MILWAUKEE - The biting winds that once slammed into the face of speed skaters as they made their turns at the old Wisconsin Olympic Ice Rink are now but a cold memory.
The aging outdoor oval that was home to U.S. speedskaters since 1966 has been replaced by the state-of-the-art Pettit National Ice Center, a spacious $13.3 million enclosed structure that was built on the same site in less than a year.
"The Pettit National Ice Center is the biggest thing to happen to U.S. speed skating since Eric Heiden won five gold medals in 1980," said Peter Mueller, the U.S. National and Olympic long-track speedskating coach.
"The center has extended the careers of Dan Jansen and Bonnie Blair two more years, which will give us time to find new, quality skaters when they retire."
Both Blair, who has won three gold medals, and Jansen are three-time Olympians and will use the new center to prepare for the 1994 Winter Games at Lillehammer, Norway, another of only five world sites that will have an enclosed speedskating oval. The others are in Calgary, Berlin and Heerenveen, The Netherlands.
Not only will the 200,000-square foot Pettit Center, which could hold three 747s nose-to-nose, be an official training site for the Olympic speedskaters, it also will be a regional training center for both hockey and figure skating.
Inside the 400-meter speedskating oval are two 100-by-200 foot rinks for hockey, figure skating and short-track speedskating.
Figure skating was big part of the opening ceremonies New Year's Eve when Jill Trenary and Kitty and Peter Carruthers performed.
The center, where the air temperatures will be kept at 55 degrees, features 2,000 seats for speedskating and 1,000 for hockey and figure skating. The short-track national championships and the Olympic long-track trials already are scheduled for March and next December respectively.
A computer-driven ventilation and compressor system will allow ice maker Lyle LeBombard to regulate and adjust ice temperatures to the speedskater's liking.
"We're looking for a little bit of a homecourt advantage," said Sean Callahan, the center's executive director.
Situated a few miles west of Milwaukee right off Interstate 94, the huge white building is impossible to miss against the gray background of a Midwest winter.
It went up in just 10 1/2 months, and Callahan says a Jan. 1, 1993, deadline imposed by the U.S. Olympic Committee for official training-site designation helped speed up the process. Workers were still applying touches and scurrying to clean up before opening ceremonies.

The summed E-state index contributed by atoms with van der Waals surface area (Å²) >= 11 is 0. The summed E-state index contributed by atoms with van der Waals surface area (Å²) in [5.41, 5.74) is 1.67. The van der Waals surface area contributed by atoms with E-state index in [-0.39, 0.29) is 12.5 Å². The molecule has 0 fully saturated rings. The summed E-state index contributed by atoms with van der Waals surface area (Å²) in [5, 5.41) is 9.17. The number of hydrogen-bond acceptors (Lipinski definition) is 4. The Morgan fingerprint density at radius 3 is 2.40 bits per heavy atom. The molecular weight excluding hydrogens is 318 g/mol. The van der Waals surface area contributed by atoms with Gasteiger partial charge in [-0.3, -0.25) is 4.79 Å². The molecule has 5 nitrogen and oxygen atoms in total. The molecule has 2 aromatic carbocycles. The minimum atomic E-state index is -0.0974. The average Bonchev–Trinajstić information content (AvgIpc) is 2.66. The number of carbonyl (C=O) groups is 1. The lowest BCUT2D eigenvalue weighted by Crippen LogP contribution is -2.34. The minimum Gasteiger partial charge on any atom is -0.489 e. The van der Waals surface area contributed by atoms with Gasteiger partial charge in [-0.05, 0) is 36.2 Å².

"The deadline caused some hardships. We had to move so fast. But without that deadline we would not have gotten the job done," said Callahan.
"We moved so fast people didn't have time to say no. Everybody thought it was a great idea and it kept moving along. It could have been stopped 50 times but we kept hitting every deadline."
In addition to the ice rinks, there are eight locker rooms, a training and weight room, pro shop, a jogging track and a lounge overlooking the center.
The center was built with $9.3 million in bonding from the state of Wisconsin, $2 million in capital funding from individuals and corporations and a $2 million donation from Jane and Lloyd Pettit, local philanthropists for whom the center is named.
The Pettits, who also provided the initial operating capital, years ago donated the money to build the $71 million Bradley Center in downtown Milwaukee.
"We've got the mortar and brick done, now we're still raising funds to keep it in operation," said Callahan.
For speed skaters like Jansen, who grew up in West Allis just minutes away, and Blair, who has moved to the Milwaukee suburbs, it will mean training in better conditions and fewer training trips to Europe and Calgary, site of the 1988 Winter Games.
The speedskating oval will have two 4 1/2-meter-wide race lanes and a wider turning radius than in Calgary, where Jansen took two falls in 1988.
"It's hard to say how fast it will be until you skate on it," said Jansen, who has been practicing on the new ice since mid-December. "Because of altitude, it probably won't be as fast as Calgary but that's not to say a world record can't be skated here."
Blair thinks the Pettit Ice Center is out of this world, at least out of this country. As one who has hopped across the world numerous times during her career, it makes her wonder where she has landed.
"The rink seems almost foreign to me," she said. "I feel like I'm somewhere else when I'm here."
But Olympians, past, present and future, aren't the only ones who will be able to skate the new ice. The center will also allow hours for public skating.
"This place is for the whole state, the whole county and the world," said Callahan.